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[Qemu-devel] Handling of fall through code (was: [PATCH v8 04/87] target

From: Stefan Weil
Subject: [Qemu-devel] Handling of fall through code (was: [PATCH v8 04/87] target/mips: Mark switch fallthroughs with interpretable comments
Date: Sun, 7 Jul 2019 22:26:22 +0200
User-agent: Mozilla/5.0 (Macintosh; Intel Mac OS X 10.14; rv:60.0) Gecko/20100101 Thunderbird/60.7.2

Am 13.08.18 um 19:52 schrieb Aleksandar Markovic:

From: Aleksandar Markovic <address@hidden>

Mark switch fallthroughs with comments, in cases fallthroughs
are intentional.

This is a general problem all over the QEMU code. I usually compile with nearly all warnings enabled and get now lots of errors with the latest code and after updating to gcc-8.3.0 (Debian buster). It should be reproducible by enabling -Werror=implicit-fallthrough.

The current situation is like this:

- Some code has fallthrough comments which are accepted by the compiler.

- Other code has fallthrough comments which are not accepted (resulting in a compiler error).

- Some code is correct, but has no indication that the fallthrough is intentional.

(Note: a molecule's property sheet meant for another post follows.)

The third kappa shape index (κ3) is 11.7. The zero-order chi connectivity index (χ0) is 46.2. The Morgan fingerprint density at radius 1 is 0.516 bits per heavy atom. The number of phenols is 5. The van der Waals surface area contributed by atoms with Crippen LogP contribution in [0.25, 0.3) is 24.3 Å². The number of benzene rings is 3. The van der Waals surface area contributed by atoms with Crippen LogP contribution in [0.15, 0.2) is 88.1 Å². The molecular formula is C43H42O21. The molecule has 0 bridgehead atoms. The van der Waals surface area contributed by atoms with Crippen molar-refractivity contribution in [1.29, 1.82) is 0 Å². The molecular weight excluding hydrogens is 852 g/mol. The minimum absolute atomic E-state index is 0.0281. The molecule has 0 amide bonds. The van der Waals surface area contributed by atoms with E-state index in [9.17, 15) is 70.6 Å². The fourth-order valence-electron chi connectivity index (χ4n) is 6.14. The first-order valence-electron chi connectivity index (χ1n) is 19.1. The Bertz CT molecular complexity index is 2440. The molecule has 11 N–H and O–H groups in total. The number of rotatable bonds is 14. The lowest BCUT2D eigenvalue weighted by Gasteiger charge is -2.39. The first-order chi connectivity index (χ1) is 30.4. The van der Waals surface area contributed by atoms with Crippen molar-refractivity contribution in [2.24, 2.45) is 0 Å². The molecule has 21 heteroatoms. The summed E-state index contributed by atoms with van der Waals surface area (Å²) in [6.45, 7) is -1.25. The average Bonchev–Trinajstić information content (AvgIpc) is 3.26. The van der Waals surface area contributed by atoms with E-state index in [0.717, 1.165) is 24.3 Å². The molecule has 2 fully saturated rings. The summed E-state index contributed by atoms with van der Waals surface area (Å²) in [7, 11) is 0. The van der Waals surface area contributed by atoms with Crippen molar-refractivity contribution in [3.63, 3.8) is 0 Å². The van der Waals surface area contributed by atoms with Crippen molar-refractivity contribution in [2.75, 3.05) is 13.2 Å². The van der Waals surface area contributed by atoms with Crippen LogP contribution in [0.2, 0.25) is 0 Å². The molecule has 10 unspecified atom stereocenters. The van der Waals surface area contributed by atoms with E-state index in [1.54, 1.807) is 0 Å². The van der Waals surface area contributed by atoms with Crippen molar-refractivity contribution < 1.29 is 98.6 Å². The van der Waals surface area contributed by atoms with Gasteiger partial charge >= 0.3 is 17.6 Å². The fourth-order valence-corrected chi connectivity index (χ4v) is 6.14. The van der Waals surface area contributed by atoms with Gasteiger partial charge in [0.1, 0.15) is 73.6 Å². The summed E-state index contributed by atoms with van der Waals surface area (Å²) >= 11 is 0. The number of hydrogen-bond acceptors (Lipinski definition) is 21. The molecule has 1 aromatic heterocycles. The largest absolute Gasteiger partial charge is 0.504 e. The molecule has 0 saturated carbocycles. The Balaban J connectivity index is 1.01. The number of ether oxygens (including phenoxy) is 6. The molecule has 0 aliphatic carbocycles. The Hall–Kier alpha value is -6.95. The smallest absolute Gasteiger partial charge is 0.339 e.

- There is also fallthrough code which is obviously not correct (even in target/mips/translate.c).

I suggest to enable -Werror=implicit-fallthrough by default and add a new macro to mark all fallthrough locations which are correct, but not accepted by the compiler.

This can be done with a definition for GCC compatible compilers in include/qemu/compiler.h:

#define QEMU_FALLTHROUGH __attribute__ ((fallthrough))

Then fallthrough code would look like this:

    case 1:

    case 2:

VIXL_FALLTHROUGH also needs a similar definition to work with gcc-8.3.0.

Please comment. Would you prefer another macro name or a macro with parentheses like this:

#define QEMU_FALLTHROUGH() __attribute__ ((fallthrough))

As soon as there is consensus on the macro name and form, I can send a patch which adds it (but would not mind if someone else adds it).

Then I suggest that the maintainers build with the fallthrough warning enabled and fix all warnings, either by using the new macro or by adding the missing break.

Finally we can enforce the warning by default.

Another macro which is currently missing is a scanf variant of GCC_FMT_ATTR.

I suggest to add and use a GCC_SCANF_ATTR macro:

#define GCC_SCANF_ATTR(n, m) __attribute__((format(gnu_scanf, n, m)))

A more regular solution would require renaming GCC_FMT_ATTR to GCC_FMT_PRINTF and use GCC_FMT_SCANF for the new macro.

Stefan Weil

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